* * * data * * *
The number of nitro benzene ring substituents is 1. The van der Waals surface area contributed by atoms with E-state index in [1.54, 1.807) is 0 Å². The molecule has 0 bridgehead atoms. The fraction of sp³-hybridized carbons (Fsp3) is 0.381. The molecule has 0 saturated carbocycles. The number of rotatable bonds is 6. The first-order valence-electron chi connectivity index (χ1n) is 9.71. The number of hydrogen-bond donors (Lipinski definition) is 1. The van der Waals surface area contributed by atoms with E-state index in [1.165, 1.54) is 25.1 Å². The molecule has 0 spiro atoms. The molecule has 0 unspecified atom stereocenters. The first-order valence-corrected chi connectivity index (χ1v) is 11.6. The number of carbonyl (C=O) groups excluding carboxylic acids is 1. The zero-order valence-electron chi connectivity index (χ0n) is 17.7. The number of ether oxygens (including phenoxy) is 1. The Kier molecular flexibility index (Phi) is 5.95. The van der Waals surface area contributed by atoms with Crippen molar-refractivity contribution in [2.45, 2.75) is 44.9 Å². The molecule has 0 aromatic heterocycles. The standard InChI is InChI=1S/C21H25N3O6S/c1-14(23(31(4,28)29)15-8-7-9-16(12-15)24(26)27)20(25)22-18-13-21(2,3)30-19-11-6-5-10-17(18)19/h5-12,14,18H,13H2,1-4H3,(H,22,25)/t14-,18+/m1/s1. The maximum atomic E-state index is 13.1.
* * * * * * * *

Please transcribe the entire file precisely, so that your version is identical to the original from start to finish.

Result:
The number of nitro benzene ring substituents is 1. The van der Waals surface area contributed by atoms with E-state index in [1.54, 1.807) is 0 Å². The molecule has 0 bridgehead atoms. The fraction of sp³-hybridized carbons (Fsp3) is 0.381. The molecule has 0 saturated carbocycles. The number of rotatable bonds is 6. The first-order valence-electron chi connectivity index (χ1n) is 9.71. The number of hydrogen-bond donors (Lipinski definition) is 1. The van der Waals surface area contributed by atoms with E-state index in [1.165, 1.54) is 25.1 Å². The molecule has 0 spiro atoms. The molecule has 0 unspecified atom stereocenters. The first-order valence-corrected chi connectivity index (χ1v) is 11.6. The number of carbonyl (C=O) groups excluding carboxylic acids is 1. The zero-order valence-electron chi connectivity index (χ0n) is 17.7. The number of ether oxygens (including phenoxy) is 1. The Kier molecular flexibility index (Phi) is 5.95. The van der Waals surface area contributed by atoms with Crippen molar-refractivity contribution in [2.45, 2.75) is 44.9 Å². The molecule has 0 aromatic heterocycles. The standard InChI is InChI=1S/C21H25N3O6S/c1-14(23(31(4,28)29)15-8-7-9-16(12-15)24(26)27)20(25)22-18-13-21(2,3)30-19-11-6-5-10-17(18)19/h5-12,14,18H,13H2,1-4H3,(H,22,25)/t14-,18+/m1/s1. The maximum atomic E-state index is 13.1.